Day 13: A Day in Philly Check out the first twelve days of our road trip here.
Home to the Liberty Bell, Declaration of Independence, and Philly cheesesteaks, the city of 'Brotherly Love' attracts history buffs, artists, and foodies from all around the world. Philadelphia is also a place of firsts: it started the country's first daily newspaper, opened America's first zoo and hospital, and founded the first Medical School.
With so much to see, and only one day to do it, we decided to skip the museums (and the Philly cheesesteaks too 😂), and focused on exploring the city.
In the morning we visited Philadelphia's Magic Gardens, a funky outdoor art venue that covers half a city block. In 1994 Isaiah Zagar, the artist behind this creative urban gallery, cleaned up two vacant lots adjacent to his property. Afterwards he began to mosaic the fence, and other parts of the abandoned lots - slowly forming the Magic Gardens. In the early 2000s, the owners demanded Zagar purchase the land for $300,000, otherwise they would have it demolished. Thankfully an outburst of community support, private donations, and fundraising saved the property that is now known as the Philadelphia's Magic Gardens (pictured below).
Our next adventure included visiting as many of the city's parks as we could. Philadelphia was founded in 1682 by William Penn, who hoped to create a "Green Country Town" that included five public squares. Our first stop was Washington Square (pictured below on the left), a leafy retreat steps away from Independence Hall. Full of picnickers, families, and benches, this park is the perfect spot for some afternoon relaxing.
Next, we made our way to Independence Hall, the birth place of our country. Located in the Independence National Historical Park, this is where the Declaration of Independence and the Constitution were debated and signed. Nearby sits the Liberty Bell, an international symbol of liberty and freedom (fun fact: on the bell, Pennsylvania is misspelled 'Pensylvania,' which was considered an acceptable form of spelling at the time).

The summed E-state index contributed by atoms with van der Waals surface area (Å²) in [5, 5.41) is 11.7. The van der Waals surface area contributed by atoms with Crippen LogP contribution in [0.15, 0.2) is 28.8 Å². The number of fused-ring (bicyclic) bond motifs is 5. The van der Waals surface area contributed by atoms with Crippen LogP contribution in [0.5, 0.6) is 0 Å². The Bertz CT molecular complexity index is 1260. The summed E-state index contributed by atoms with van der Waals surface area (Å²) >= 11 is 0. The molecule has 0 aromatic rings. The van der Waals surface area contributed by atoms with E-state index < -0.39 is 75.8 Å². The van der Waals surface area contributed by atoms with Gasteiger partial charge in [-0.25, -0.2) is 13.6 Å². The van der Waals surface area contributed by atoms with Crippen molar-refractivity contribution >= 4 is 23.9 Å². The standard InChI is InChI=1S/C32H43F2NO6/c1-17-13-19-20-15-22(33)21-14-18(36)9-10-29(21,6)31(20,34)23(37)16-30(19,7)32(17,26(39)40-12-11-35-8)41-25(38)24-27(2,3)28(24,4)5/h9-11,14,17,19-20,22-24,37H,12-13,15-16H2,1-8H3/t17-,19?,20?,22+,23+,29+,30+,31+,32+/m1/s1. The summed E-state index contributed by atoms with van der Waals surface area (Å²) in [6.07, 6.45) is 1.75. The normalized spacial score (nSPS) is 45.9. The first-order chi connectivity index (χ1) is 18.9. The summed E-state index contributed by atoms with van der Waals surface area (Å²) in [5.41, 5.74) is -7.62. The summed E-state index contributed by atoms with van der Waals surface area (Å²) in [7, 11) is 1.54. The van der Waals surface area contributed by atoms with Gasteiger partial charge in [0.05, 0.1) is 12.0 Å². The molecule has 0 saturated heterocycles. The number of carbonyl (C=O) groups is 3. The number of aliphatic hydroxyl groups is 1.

Afterwards we headed to Fairmount Park. This 2,050-acre gem, is home to the Philadelphia Zoo, Shofuso Japanese House and Gardens, historic mansions, the Smith Memorial Playground and Playhouse and a few museums. Offering over 50 miles of trails, 43 sculptures, and numerous areas for lounging outside, this was the perfect destination for a sunny afternoon.
Our last park for the day was The Oval. Located right outside the Philadelphia Museum of Art, it features a large fountain in the center, and is a popular hangout spot in the summer. Our favorite part of this park was its close proximity to the Philadelphia Museum of Art. Although we did not visit the museum, we walked up its iconic steps where Sylvester Stallone performed his triumphant run in the film "Rocky." And the views from the top are 👌🏻(pictured below on the right).
At night we boarded a guided bus tour and cruised the streets of Philly. We drove around the city center passing Philadelphia's City Hall, the city's government headquarters for more than 100 years (topped with a 11 meter tall statue of William Penn). We also visited the Independence National Historical Park, Philadelphia Museum of Art, Benjamin Franklin Parkway, and the Barnes Foundation.
The tour included a knowledgeable guide who shares fun facts, historic stories, and information about monuments and buildings as we drive by. We got a glimpse of the Eastern State Penitentiary, where Al Capone was housed in solitary confinement. We passed Spruce Street Harbor Park, a popular summertime pop-up located on Delaware River that features hammocks, a lit up boardwalk and arcade games. And drove through lively South Street, once the most southern point of Philadelphia. Overall, the bus tour was a great way to get to know the city in a short amount of time.
Read about our next stop in Washington DC here 😊 If you haven’t yet, check out the rest of our blogs from this road trip here. And don't forget to follow us on social media through Instagram or Facebook.